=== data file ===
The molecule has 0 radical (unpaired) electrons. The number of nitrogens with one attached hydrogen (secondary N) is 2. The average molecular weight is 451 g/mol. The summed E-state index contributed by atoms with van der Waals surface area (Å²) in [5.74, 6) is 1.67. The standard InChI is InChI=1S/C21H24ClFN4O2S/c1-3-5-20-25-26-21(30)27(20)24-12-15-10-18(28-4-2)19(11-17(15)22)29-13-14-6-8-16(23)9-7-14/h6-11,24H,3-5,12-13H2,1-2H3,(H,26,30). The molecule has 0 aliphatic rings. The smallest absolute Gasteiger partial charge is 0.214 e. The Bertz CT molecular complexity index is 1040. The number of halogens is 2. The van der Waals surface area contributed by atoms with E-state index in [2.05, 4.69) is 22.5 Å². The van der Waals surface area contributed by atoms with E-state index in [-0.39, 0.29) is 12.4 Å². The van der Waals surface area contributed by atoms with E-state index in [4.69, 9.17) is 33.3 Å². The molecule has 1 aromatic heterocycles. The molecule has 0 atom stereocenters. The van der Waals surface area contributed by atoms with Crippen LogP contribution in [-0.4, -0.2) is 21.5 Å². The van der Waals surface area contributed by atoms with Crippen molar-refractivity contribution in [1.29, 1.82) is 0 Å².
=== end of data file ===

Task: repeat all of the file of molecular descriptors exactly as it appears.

The molecule has 0 radical (unpaired) electrons. The number of nitrogens with one attached hydrogen (secondary N) is 2. The average molecular weight is 451 g/mol. The summed E-state index contributed by atoms with van der Waals surface area (Å²) in [5.74, 6) is 1.67. The standard InChI is InChI=1S/C21H24ClFN4O2S/c1-3-5-20-25-26-21(30)27(20)24-12-15-10-18(28-4-2)19(11-17(15)22)29-13-14-6-8-16(23)9-7-14/h6-11,24H,3-5,12-13H2,1-2H3,(H,26,30). The molecule has 0 aliphatic rings. The smallest absolute Gasteiger partial charge is 0.214 e. The Bertz CT molecular complexity index is 1040. The number of halogens is 2. The van der Waals surface area contributed by atoms with E-state index in [2.05, 4.69) is 22.5 Å². The van der Waals surface area contributed by atoms with E-state index in [-0.39, 0.29) is 12.4 Å². The van der Waals surface area contributed by atoms with E-state index in [4.69, 9.17) is 33.3 Å². The molecule has 1 aromatic heterocycles. The molecule has 0 atom stereocenters. The van der Waals surface area contributed by atoms with Crippen LogP contribution in [-0.4, -0.2) is 21.5 Å². The van der Waals surface area contributed by atoms with Crippen molar-refractivity contribution in [1.29, 1.82) is 0 Å².